Should the U.S. Dept. of Justice Investigate the Seattle Police Department?
SEATTLE – Seattle police detectives had surveillance video of an officer kicking a black teenage suspect several times after a narcotics bust last month, but they failed to notify top police officials.
Now, the Seattle Police Department is facing accusations of brutality for the fourth time in less than a year. The American Civil Liberties Union is calling for the Justice Department to conduct a civil rights investigation into Seattle police practices.
The incident happened Oct. 18 in downtown Seattle. Undercover officers and bicycle police were taking part in the buy-bust operation when things took at turn for the worse. Two officers ended up at Harborview Medical Center in Seattle.
Police say a 17-year-old suspect fled the scene and ended up in a convenience store near Second Avenue and Pine Street, where the surveillance video was taken. A 10-year veteran officer, working undercover and wearing black clothing and a bandana, is seen running in and kicking the teen in the groin. The officer kicks the teen again and again before another officer pulls him away from the suspect.
KING 5 has learned detectives had the video for weeks and had watched it. But, Deputy Chief Clark Kimerer says he didn't know about the video until Wednesday.
The detective in question is now at home on administrative leave while internal affairs investigates his actions.
Reactions are pouring out from the community.
"It's pretty disturbing and disgusting and im outraged by it," said Urban League President James Kelly.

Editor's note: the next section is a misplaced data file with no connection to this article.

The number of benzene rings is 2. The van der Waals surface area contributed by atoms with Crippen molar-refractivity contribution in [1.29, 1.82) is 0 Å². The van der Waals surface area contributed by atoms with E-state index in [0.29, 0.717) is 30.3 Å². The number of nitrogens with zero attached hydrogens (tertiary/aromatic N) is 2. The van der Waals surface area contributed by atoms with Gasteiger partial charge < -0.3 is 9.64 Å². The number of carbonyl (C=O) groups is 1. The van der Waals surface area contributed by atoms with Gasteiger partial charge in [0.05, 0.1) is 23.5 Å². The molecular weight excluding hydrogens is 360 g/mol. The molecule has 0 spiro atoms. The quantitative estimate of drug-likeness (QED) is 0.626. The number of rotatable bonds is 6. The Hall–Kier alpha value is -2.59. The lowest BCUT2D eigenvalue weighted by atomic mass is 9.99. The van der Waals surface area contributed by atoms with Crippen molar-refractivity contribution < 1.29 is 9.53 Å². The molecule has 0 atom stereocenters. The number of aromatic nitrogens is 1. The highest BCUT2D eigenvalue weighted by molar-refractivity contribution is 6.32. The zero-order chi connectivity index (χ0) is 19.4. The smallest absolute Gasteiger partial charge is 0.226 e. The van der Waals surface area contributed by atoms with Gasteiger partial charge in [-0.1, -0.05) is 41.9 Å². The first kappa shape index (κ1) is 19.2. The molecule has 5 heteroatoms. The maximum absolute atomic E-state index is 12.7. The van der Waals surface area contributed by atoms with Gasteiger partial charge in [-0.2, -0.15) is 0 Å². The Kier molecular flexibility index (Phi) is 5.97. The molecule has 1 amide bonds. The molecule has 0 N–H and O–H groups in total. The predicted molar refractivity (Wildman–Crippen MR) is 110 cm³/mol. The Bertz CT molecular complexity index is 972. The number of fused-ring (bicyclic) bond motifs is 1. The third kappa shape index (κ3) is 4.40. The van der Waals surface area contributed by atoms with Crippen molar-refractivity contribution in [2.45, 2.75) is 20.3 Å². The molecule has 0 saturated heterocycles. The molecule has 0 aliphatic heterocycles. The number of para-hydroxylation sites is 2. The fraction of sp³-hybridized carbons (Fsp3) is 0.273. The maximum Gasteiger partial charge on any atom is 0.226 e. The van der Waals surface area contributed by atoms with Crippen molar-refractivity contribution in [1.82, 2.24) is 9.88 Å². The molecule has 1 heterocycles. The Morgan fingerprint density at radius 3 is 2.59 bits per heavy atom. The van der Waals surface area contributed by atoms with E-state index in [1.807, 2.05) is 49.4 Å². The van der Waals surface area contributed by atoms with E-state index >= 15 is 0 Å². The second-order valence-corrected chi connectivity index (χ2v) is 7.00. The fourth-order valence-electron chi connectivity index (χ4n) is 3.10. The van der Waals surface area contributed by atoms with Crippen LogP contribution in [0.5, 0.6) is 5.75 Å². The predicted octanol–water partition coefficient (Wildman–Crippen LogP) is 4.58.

"Videos like this should be forwarded up the chain of command," said Mayor Mike McGinn.
The teenage suspect, who has a criminal record, is one of five people charged with attempted robbery. He pleaded not guilty.
Kimerer says officers need to be aware that video surveillance is everywhere.
"I think we have to grow up and recognize we are in a video age and nothing an officer does goes unnoticed," said Kimerer.
The internal investigation will take approximately ten days, and it's possible the officer could face criminal charges. Police will also investigate why detectives failed to turn the tape over to their bosses.
The tape and other video and materials were turned over to the King County Prosecutor's Office and were reviewed by them as potential evidence in the case against the suspect.
This comes after three other high-profile incidents involving Seattle police this year:
- In April, a video showed Seattle police officers shouting a racial slur and stepping on a Latino man who was already on the ground. The officer apologized. King county prosecutors decided it wasn't a hate crime. The Seattle city attorney's office is still reviewing the case for other charges.
- In June, an officer stopped two teenage girls for jaywalking. One of the teens shoved the officer, who responded by punching her. The teenager later admitted to provoking the officer and pled guilty to fourth degree assault. The officer was exonerated.
- In August, police officer Ian Birk shot and killed woodcarver John Williams in Seattle. The officer says he repeatedly told Williams to drop a knife used for woodcarving, but Williams was partially deaf and may not have heard him. A preliminary police investigation determined the shooting was not justified and the officer's badge and gun were taken away. An inquest into shooting is still to come.
"It's horrifying," said Seattle City Councilmember Sally Bagshaw. "What is going on here? Why have been seeing over the last year things that are really aimed at our communities of color? And this is not acceptable to any of us."
In a statement, ACLU Executive Director Kathleen Taylor says "These repeated incidents over the last 18 months, which have continued unchecked and without forceful intervention by the Seattle police department the mayor or Seattle's other elected officials, leads the ALCU to call on the U.S. Department of Justice to investigate."
Bagshaw, who is vice-chair of the Seattle public safety committee, says while the ACLU has a point, she would like to give Seattle police Chief John Diaz time to respond.
"We need to make changes here. I would rather see changes made now, working together in contrast with the Justice Department coming in and telling us what to do," she said.